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Researchers from Imperial College London and the Universities of Durham and Sheffield have just announced a breakthrough in microchip design that could revolutionize the computing industry.
The new microchip design has computing nodes connected by nano-cables with a structure similar to that of neurons and axons in the human brain.
In an article published by the journal Science, the researchers state that the microchip will combine the storage capacity of a hard disk with the low cost of memory cards, increasing memory capacity by 200 or, in other words, by an average of 500MB to an average of 100GB.
The breakthrough was made possible when scientists discovered that they could reproduce the basic functions of conventional microchips using just the “spin"(The spin) of electrons (responsible for magnetism) instead of the transistor" charge "that traditional microchips usually use.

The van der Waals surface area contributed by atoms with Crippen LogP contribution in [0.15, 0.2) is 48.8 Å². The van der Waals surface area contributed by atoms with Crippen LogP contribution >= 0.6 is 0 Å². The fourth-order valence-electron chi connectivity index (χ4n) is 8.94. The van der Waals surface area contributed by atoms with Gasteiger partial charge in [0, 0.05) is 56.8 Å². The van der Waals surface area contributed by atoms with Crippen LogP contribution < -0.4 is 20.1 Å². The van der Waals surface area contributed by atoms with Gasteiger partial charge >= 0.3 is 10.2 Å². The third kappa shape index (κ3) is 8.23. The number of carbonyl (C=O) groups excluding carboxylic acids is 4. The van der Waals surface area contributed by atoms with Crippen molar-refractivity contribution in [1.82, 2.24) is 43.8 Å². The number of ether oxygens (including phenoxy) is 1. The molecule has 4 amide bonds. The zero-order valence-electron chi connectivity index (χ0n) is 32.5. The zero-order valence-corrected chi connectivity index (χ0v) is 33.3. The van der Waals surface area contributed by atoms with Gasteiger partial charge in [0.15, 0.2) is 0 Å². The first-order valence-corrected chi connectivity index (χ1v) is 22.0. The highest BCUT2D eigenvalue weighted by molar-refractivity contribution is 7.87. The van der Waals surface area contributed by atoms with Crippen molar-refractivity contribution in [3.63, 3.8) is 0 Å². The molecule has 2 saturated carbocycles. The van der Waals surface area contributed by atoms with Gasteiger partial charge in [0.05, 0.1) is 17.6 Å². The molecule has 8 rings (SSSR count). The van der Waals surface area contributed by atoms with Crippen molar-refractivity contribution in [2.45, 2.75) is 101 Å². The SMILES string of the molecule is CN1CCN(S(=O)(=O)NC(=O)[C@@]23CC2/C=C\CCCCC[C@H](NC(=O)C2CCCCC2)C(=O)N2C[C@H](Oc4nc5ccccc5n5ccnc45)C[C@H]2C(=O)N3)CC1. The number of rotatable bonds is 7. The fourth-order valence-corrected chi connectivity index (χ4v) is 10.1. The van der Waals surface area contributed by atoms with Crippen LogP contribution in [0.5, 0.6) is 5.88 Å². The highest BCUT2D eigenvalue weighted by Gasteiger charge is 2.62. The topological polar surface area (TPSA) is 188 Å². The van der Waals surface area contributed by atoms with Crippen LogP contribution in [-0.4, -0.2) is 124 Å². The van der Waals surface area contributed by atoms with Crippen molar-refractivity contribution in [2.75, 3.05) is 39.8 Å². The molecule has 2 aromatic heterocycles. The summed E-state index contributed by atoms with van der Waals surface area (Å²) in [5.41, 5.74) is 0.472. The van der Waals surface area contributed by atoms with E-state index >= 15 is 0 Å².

This finding prompted the researchers to build 3D stacked processors. One of the scientists, Russell Cowburn, professor of nanotechnology at Imperial College, likens this process to using cabinets instead of a table to store things. In the words of this scientist, "traditionally we have used electronics for microchips and magnetism for hard drives." This was the first time that both approaches have been combined to create a new generation of 3-dimensional microchips that store much more data than a flat two-dimensional surface.
The team is currently collaborating with business partners to develop a new generation of computer hardware, and they hope to have the first products within the next few years.